Scars are a natural part of the skin’s healing process, but they can sometimes remain undesirably visible. Many people are looking for effective ways to reduce and fade scars. In this blog, we take a closer look at the process of scar formation, discuss the different stages of scarring and explore the role of vitamin E in scar reduction.
The Scarring Process
When the skin is damaged by a cut, burn or surgery, for example, the healing process begins. Scar formation includes several stages:
- Inflammatory phase: Immediately after the injury, inflammation occurs, where blood clots and sends inflammatory cells to the damaged site to fight infection.
- Proliferation phase: In this phase, the body begins to produce new collagen to repair the damaged tissue. A new network of blood vessels forms to bring nutrients to the area.
- Remodeling phase: Over time, the excess collagen is restructured and remodeled. The scar becomes firmer and gradually flattens out, but may still be visible.
What is Vitamin E
Vitamin E, also known as tocopherol, is a fat-soluble vitamin that plays an important role as an antioxidant in the body. It is known for its ability to neutralize harmful free radicals and prevent cell damage. Because of these properties, vitamin E is widely used in skin care products for its purported benefits to the skin.
Vitamin E comes in two forms: natural and synthetic form. The natural form of vitamin E is obtained from plant sources, such as nuts, seeds, vegetable oils (such as wheat germ oil, sunflower oil and olive oil) and green leafy vegetables (such as spinach and kale). This form is often referred to as d-alpha tocopherol.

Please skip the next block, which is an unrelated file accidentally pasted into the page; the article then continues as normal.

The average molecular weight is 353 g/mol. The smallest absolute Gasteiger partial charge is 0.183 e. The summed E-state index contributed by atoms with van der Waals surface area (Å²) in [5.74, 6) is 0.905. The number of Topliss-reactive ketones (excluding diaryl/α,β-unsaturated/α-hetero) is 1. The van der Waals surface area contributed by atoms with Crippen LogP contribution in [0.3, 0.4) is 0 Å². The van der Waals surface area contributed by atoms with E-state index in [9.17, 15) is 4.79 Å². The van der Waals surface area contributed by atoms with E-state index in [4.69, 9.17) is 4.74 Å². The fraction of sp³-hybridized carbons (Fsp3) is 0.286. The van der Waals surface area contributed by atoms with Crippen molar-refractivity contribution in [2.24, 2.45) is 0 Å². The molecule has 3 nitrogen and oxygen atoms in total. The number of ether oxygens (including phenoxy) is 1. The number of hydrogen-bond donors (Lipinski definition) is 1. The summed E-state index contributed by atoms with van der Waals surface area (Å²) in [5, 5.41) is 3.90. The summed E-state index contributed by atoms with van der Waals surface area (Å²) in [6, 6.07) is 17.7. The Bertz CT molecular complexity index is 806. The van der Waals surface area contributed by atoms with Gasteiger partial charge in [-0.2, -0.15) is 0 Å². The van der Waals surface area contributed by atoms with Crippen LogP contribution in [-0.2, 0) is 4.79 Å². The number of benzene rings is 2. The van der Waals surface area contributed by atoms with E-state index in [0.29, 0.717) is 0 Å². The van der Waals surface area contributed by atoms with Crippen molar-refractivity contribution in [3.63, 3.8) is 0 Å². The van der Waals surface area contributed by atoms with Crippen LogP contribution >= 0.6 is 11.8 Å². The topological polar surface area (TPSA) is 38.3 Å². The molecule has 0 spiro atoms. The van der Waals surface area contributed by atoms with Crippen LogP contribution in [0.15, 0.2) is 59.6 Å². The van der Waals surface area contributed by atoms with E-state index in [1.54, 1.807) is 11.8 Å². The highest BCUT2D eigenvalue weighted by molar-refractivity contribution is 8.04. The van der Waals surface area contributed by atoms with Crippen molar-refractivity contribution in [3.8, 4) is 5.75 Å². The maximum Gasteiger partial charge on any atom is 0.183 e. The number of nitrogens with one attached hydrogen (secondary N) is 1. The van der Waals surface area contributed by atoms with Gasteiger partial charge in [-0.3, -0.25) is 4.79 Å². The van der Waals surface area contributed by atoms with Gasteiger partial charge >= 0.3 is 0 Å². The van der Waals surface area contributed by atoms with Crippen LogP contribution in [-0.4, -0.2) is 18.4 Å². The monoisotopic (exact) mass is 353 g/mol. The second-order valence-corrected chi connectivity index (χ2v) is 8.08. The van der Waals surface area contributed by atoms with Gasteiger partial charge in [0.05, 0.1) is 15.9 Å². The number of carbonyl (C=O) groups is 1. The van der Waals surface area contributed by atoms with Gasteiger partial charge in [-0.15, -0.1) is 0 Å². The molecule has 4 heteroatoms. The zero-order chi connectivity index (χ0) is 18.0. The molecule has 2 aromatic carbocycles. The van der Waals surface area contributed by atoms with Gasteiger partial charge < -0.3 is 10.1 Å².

The synthetic form of vitamin E, on the other hand, is produced in laboratories and has a slightly different chemical structure than the natural form. It is often referred to as dl-alpha tocopherol. While the synthetic form of vitamin E has similar biological activity, the natural form is generally believed to be better absorbed and more effective in the body.
Does Vitamin E Work on Scars?
The role of vitamin E in scar reduction is the subject of debate and research. While some people claim that vitamin E is effective in fading scars, the scientific findings are mixed.
It is believed that vitamin E may provide several benefits in the treatment of scars:
- Hydration: Vitamin E has moisturizing properties and can help soothe dry skin around scars.
- Anti-inflammatory: The antioxidant properties of vitamin E can help reduce inflammation and redness around the scar area.
- Skin regeneration: Vitamin E can help promote skin cell regeneration, which can help fade scars.
While some studies show positive results from the use of vitamin E on scars, there are also reports of skin irritation and allergic reactions in some individuals.
Some studies suggest that it may not have a beneficial effect on the appearance of scars and may even be detrimental to their cosmetic appearance. A study has shown that topically applied vitamin E does not improve the cosmetic appearance of scars and causes a high rate of contact dermatitis. In 90% of cases in this study, topical vitamin E had no effect on or even worsened the cosmetic appearance of scars. Of the patients studied, 33% developed a contact dermatitis in response to vitamin E. Therefore, the use of topical vitamin E on surgical wounds is not recommended.